The SmartBeam IMRT process starts with diagnostic images, created using computed tomography (CT) and/or positron emission tomorgraphy (PET) scans
of the patient's tumor and surrounding anatomy. These are converted into three-dimensional models, and a powerful computer program optimizes a treatment plan based on this information.
A powerful computer program optimizes a treatment plan based on a physician's dose instructions, and information about tumor size, shape and location in the body. A medical linear accelerator, equipped with a special beamshaping device called a multileaf collimator, delivers the radiation in accordance with the treatment plan. Varian can deliver unique doses to very small areas.
The linear accelerator can be rotated around the patient to send radiation beams from the most favorable angles for giving the tumor a high dose while preserving important healthy tissues.
SmartBeam IMRT requires a number of sophisticated software programs for processing image data, creating three-dimensional treatment plans, and controlling the treatment delivery equipment.
How Does a Medical Linear Accelerator Work?
Medical linear accelerators are the key systems used for delivering radiotherapy treatments. Standing approximately nine feet tall by nearly 15 feet long and weighing as much as 18,700 pounds, the accelerator consists of four major components: an electronics cabinet called a "stand," housing a microwave energy generating source; a rotating gantry containing the accelerator structure that rotates around the patient; an adjustable treatment couch; and operating electronics. Accelerators are located within specially constructed concrete treatment rooms to provide X-ray shielding.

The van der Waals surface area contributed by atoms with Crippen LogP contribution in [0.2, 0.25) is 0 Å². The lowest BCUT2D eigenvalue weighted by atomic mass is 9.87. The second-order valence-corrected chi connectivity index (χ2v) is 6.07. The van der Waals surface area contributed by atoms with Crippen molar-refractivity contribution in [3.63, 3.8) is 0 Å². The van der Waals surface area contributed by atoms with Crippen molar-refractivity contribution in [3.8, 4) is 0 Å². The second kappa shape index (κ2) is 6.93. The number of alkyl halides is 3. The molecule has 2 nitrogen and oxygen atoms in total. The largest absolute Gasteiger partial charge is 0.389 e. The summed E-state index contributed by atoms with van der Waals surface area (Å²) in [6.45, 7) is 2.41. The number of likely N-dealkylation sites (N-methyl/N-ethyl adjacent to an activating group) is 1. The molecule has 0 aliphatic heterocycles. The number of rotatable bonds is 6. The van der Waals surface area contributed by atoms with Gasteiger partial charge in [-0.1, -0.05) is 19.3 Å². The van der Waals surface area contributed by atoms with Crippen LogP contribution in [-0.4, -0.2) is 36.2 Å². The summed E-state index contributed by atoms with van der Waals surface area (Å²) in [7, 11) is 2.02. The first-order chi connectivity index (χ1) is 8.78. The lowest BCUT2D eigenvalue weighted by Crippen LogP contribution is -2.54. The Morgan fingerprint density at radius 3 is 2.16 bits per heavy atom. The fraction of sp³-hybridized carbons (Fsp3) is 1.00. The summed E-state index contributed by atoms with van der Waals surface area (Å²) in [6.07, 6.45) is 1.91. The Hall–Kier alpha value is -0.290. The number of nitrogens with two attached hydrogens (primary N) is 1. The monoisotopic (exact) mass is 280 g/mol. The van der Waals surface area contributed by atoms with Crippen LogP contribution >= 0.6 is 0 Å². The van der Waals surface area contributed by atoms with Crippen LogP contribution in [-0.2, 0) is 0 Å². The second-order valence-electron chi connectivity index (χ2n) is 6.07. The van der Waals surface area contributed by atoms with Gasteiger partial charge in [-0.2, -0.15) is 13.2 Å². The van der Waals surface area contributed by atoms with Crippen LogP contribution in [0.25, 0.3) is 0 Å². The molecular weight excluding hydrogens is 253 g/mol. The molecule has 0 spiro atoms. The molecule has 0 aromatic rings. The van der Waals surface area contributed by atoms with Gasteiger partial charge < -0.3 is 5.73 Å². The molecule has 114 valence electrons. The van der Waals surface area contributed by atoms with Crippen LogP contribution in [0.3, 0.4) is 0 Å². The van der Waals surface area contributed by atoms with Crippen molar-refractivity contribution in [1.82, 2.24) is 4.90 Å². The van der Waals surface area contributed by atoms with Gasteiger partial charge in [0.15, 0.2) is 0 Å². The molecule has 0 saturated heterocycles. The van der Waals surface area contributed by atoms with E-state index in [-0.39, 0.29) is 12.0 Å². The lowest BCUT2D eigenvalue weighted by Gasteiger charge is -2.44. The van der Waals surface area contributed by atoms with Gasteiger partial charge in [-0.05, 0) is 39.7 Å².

In operation, microwave energy, similar to that used in satellite television transmission, is used to accelerate electrons to nearly the speed of light (186,000 miles per second). They attain this velocity in a short distance, typically one meter or less. As they reach maximum speed they collide with a tungsten target, which in turn releases photons, or X-rays, with such energy they are measured in millions of volts (MV). Certain models can be switched so that the electrons bypass the target for direct electron therapy. This energy is measured in millions of electron volts (MeV). Radiation oncologists and physicists use electron or photon herapies for different types of cancer treatments.
As the radiation strikes human tissue it produces (largely from naturally occurring water in the body) highly energized ions, which are lethal to both normal and malignant cells. While both good and bad cells suffer from radiation, healthy cells can repair themselves over successive regenerative cycles if the dose is not too high. Malignant cells do not possess this repair mechanism and thus do not survive, a fact that generally dictates the practice of administering repeated radiation treatments rather than a single blockbuster dosage. The body then sloughs off the dead cancer cells.
*Information provided by Varian Medical Systems